Hustle has gotten me a long way in life. I hustled my way to play basketball at a Division 1 school. I hustled my way in my first job as a liquor salesman. I hustled my way back to be able to walk again from being paralyzed. What couldn’t hustle solve? That’s right, my startup that I was working on with my best friend.
We had a big idea to solve the way people make friends. After saving up some money I decided to leave my well paying job as a wine & liquor salesmen for E&J Gallo and pursue it full time. Truth be told, my foot was already out the door and had been for a while at Gallo anyway. We had moved into NYC a while back into a one bedroom apartment to code all day and night only of which to be broken up by eating and working out.
Will had been programming for quite a while, while I on the other hand had just really started. I could barely hack things together a lot of time was spent with Will teaching me various things and me trying to figure out stuff. I figured I would just hustle and learn as much as possible to build our product and then go from there.
**We white boarded a stripped down version of what we wanted to build (MVP) and since my programming skills were limited Will handled most of the product building. I would help out where I could and also try to 1) get as many users as possible. After we got users, 2) we would apply to an incubator and/or raise money, 3) keep iterating on something we love and take over the world. The big idea for Social Blendr being we would introduce people online first using conversation based games then set up in real life meetings where they could then use the rapport they built to grow friendships.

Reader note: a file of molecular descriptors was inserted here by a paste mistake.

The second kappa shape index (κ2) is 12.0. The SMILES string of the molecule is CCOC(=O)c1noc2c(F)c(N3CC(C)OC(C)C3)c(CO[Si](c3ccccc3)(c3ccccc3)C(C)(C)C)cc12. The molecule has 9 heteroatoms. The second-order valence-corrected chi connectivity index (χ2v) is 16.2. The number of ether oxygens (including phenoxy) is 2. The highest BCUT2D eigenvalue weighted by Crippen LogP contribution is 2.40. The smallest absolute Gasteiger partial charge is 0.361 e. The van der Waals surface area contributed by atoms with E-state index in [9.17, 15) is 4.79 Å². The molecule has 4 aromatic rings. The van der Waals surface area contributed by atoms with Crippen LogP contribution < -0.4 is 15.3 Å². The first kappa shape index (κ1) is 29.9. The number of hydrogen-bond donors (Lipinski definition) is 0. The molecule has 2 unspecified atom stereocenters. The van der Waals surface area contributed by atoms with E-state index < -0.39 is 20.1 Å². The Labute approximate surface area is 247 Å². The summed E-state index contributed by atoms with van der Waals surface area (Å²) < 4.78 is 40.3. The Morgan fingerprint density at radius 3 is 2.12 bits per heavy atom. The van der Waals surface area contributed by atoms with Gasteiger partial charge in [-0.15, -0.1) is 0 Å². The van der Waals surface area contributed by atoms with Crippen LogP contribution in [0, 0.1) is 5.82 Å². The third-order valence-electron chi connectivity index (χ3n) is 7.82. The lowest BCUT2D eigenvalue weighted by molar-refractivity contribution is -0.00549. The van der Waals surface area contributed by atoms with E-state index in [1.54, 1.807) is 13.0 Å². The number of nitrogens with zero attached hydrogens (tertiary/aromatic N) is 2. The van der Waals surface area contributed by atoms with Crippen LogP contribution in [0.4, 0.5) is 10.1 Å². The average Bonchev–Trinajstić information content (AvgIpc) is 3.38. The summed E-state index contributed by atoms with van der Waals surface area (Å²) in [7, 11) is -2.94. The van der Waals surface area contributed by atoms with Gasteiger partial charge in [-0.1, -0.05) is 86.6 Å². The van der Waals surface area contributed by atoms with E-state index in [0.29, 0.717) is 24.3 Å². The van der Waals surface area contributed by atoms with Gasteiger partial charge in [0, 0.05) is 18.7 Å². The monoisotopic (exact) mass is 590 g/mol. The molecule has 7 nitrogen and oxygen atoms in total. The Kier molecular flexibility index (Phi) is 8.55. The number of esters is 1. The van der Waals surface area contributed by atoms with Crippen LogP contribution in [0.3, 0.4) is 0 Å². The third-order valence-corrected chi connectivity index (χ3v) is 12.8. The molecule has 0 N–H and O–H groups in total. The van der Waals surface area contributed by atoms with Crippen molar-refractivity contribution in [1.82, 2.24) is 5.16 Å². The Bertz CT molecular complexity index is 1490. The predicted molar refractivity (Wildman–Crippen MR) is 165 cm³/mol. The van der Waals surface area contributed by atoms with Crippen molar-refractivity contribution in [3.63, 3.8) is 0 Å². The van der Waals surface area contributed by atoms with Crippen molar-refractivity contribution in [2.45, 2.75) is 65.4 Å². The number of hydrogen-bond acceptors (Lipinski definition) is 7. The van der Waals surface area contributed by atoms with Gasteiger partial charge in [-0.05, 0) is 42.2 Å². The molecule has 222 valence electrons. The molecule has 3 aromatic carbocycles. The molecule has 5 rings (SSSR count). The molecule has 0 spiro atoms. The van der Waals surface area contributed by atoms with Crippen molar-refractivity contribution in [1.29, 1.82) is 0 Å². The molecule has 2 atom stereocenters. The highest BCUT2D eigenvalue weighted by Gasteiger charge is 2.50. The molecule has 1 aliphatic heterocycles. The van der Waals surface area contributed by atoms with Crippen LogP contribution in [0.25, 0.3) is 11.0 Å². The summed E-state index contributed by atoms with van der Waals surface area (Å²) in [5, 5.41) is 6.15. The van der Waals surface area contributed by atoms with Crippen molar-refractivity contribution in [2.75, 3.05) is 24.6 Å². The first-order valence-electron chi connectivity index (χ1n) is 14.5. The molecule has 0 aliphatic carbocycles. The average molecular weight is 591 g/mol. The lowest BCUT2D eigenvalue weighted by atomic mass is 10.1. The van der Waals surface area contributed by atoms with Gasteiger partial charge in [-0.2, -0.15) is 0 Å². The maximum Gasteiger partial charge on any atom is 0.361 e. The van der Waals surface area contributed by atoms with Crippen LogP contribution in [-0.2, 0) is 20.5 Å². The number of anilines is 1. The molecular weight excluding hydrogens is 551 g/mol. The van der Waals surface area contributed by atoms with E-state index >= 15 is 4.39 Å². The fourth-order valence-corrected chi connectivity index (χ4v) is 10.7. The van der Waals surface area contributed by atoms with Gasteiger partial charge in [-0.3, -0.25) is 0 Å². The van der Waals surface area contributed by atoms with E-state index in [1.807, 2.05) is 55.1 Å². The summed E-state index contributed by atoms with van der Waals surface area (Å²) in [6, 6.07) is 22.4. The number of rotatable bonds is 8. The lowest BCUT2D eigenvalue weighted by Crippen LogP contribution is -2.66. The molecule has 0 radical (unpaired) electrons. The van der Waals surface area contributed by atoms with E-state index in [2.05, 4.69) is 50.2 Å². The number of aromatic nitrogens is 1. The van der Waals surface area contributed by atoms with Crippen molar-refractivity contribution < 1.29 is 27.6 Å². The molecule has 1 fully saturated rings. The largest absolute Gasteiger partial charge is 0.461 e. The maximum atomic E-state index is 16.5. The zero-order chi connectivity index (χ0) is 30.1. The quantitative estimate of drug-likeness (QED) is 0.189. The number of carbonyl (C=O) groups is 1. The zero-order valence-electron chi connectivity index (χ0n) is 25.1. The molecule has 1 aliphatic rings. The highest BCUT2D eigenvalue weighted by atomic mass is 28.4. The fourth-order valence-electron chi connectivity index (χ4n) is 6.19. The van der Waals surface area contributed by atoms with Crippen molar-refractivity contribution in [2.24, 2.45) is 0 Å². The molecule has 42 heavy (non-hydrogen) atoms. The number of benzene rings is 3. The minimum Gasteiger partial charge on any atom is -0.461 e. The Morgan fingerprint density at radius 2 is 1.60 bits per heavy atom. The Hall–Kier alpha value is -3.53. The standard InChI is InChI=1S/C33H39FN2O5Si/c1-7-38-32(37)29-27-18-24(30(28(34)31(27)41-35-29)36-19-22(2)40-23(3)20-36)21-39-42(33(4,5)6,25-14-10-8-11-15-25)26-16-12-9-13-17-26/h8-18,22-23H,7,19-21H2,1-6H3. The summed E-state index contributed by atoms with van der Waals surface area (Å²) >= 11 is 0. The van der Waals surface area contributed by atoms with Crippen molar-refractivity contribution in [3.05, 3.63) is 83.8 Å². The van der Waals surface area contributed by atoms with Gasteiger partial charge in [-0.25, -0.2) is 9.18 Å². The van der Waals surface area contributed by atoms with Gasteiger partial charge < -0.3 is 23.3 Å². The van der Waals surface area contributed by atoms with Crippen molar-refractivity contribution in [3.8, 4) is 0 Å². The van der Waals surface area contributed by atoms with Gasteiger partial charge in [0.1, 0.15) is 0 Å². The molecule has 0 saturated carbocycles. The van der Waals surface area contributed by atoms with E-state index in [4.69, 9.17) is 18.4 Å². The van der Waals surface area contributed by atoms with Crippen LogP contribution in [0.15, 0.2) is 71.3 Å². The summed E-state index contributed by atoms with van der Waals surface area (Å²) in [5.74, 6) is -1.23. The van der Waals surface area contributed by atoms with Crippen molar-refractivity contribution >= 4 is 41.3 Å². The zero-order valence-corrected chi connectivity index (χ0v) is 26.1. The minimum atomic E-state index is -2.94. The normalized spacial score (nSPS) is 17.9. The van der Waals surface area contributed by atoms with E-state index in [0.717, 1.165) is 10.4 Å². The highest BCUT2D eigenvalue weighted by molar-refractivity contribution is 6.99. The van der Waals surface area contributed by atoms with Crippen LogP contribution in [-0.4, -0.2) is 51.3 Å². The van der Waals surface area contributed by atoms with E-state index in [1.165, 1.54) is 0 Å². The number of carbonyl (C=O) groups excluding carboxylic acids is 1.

- Our first idea for acquiring users was to email/text pretty much all my friends and try and get them to come out to events. Our second step for acquiring users was to make “partnerships” with different bars. We would bring the people to the bar, the bar would advertise the event for us on their respective social media outlets and we would offer our users discounts, deals, and of course, a good time.
THURSDAY! We are hosting our first “Social Blendr: Meet the Party, Before the Party” event at Angels & Kings… fb.me/T0iaQLOE
— Angels And Kings (@angelsandkings) March 19, 2012
We’re psyched to for our first party with @socialblendr tonight also!Join the fun
— Turtle Bay NYC (@TurtleBay) March 7, 2012
To make these bar partnerships I literally spent a whole week going to different bars pitching our idea, trying to get them excited about it, and asking for drinks specials and promotion. A lot of the bars I talked to were pretty excited about it. The hustle seemed to be paying off.
Next, I quickly learned how to use Mailchimp API and put together these awesome emails to send to all my friends to let them know about the events that we had put together.